Do Your Short Sale Approvals Say The ‘Magic Words’?

My greatest duty as a Short Sale Negotiator is to be an Advocate for the seller.

The sellers that I deal with have often been run through the ringer by life in general, and their lender. They are often left without the strength to defend themselves against things they don’t understand.

“Deficiency Judgement? Forgivness of debt is taxable?”

Many of them have a hard time understanding the process, much less the consequences of a short sale if not done properly.  They have the misconception that selling their home on a short sale will be the last time they will have to deal with this situation.

I have a tremendous passion for defending those who can’t defend themselves.  This is why I push for HAFA, BofA’s Co-op, or the Chase Short Sale Outreach Program whenever possible.

All of these programs have a… waiver of the deficiency balance built in.

Balance Due – Amount Received = Deficiency Balance

Unless agreed upon in writing, the lender has the right to pursue the seller for the rest of the money owed to them after the short sale is complete.  There are exceptions to this, for example California just passed a law that forces lenders to waive the deficiency on ALL short sales done in that state.

It is important that the agent or negotiator involved in the short sale is trained and educated in this area. It is the equivalent of a clean divorce, or having to pay alimony or child support.

 

Thank You, Gracias, Merci, Grazie…

Lets take a look at some real life examples of the “Magic Words’ I have been referring to. They are just a small sampling off the language various lenders use to say the same thing.  A disciplined negotiator will look passed the fact that they got a short sale approval and fight for a clear waiver of the deficiency.

Below is an example from Bank of America’s Co-op Short Sale program:

Imagine the impact of the word release…

Your seller has been released from the burden of future financial hardship.  They can rest easy knowing that they can put this chapter behind them.

Here is an example from First Tennessee Bank:

“not to seek“…

pursue, chase, come after, badger, haunt

In other words settle down,  this debt has been settled.

 

Please, Por Favor, S’il Vous Plaît, Per Favore…

Of course not every lender will be so kind as to offer to waive the deficiency balance.  In fact, they will go as far as to say that their approval forms can not be changed, or that their legal department has only approved certain verbiage. This brings me back to my role as an Advocate.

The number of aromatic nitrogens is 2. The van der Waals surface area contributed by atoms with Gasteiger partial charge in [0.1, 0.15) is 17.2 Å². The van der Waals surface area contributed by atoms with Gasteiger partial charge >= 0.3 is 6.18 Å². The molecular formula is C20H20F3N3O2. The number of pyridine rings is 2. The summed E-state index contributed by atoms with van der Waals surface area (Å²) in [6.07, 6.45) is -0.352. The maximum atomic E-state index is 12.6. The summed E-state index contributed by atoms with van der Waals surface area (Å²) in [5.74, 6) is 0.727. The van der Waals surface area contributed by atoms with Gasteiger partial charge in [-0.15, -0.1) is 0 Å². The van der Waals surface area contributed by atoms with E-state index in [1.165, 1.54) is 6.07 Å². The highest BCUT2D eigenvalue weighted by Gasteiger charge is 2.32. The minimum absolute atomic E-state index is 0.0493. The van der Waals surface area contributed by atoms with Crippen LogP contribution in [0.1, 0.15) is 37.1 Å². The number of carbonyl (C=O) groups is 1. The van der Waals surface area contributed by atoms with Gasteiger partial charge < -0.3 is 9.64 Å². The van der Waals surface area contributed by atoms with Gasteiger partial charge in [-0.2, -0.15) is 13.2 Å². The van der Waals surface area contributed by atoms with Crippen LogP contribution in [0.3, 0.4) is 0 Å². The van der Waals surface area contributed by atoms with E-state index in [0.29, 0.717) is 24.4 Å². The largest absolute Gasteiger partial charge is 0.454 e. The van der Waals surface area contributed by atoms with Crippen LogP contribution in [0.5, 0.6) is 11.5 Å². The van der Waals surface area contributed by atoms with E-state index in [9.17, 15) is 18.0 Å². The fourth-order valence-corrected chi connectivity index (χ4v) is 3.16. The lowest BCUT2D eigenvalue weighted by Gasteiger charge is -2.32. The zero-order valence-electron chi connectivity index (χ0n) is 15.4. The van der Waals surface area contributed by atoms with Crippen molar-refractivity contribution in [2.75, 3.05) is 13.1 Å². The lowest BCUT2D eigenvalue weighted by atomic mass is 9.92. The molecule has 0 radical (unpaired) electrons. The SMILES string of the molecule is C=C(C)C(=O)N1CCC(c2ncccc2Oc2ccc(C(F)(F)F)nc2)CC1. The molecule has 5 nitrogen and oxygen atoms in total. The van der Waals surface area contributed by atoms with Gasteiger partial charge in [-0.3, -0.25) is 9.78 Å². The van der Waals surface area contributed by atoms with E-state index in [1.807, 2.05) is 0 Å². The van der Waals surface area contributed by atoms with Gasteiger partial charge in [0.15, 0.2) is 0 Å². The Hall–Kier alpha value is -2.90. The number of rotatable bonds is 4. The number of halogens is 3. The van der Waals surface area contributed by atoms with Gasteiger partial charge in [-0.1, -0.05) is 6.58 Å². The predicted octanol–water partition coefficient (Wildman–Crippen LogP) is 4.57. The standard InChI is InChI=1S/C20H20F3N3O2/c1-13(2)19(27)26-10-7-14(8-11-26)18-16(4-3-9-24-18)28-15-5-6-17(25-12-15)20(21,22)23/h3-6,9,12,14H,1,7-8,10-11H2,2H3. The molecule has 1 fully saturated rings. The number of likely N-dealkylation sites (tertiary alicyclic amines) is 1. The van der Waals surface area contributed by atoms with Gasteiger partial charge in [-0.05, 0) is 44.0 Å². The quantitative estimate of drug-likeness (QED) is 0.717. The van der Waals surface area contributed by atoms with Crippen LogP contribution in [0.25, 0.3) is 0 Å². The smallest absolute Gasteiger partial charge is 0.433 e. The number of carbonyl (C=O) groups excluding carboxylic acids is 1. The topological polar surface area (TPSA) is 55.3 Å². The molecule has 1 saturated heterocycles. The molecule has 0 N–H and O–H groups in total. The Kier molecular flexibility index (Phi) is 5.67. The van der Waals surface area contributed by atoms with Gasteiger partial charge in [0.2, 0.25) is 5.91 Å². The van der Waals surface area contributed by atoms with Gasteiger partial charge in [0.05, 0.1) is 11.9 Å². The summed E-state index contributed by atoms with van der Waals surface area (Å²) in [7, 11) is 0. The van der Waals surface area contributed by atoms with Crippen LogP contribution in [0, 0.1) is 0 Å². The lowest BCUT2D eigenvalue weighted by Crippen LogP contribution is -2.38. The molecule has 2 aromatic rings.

I have used techniques from a simple “please” to actually getting the Federal Treasury Department to intervene on the sellers behalf. It’s amazing how things can change depending on who you speak with.

Here is an example of an approval that had to be escalated to a supervisor with the threat of the seller letting a foreclosure to happen before Chase would put this writing on their Short Sale Outreach approvals:

 

Release isn’t good enough here because they only said they would release the lien.

Their argument was that because they were giving the seller $10,000.00 as an incentive to complete the short sale, it made no sense for them to ask for that money back later.

I have given up trying to figure out what “makes sense” to a bank. I need to see it in writing.

Chase has since changed the standard verbiage in their Short Sale Outreach program as shown below:

Settled and released…

And Ten Grand in your pocket.

The “Magic Words’ take form in different ways with each lender, each short sale program, each investor.  But ultimately they take the shape of a heart felt “Thank You” when the process is over.

BE AN ADVOCATE…

 

 

Comments

  1. donte tribble says:

    Yes indeed!!! These approval examples are are music to my ears and is why I work diligently to get ANY amount waived for the seller..!!!

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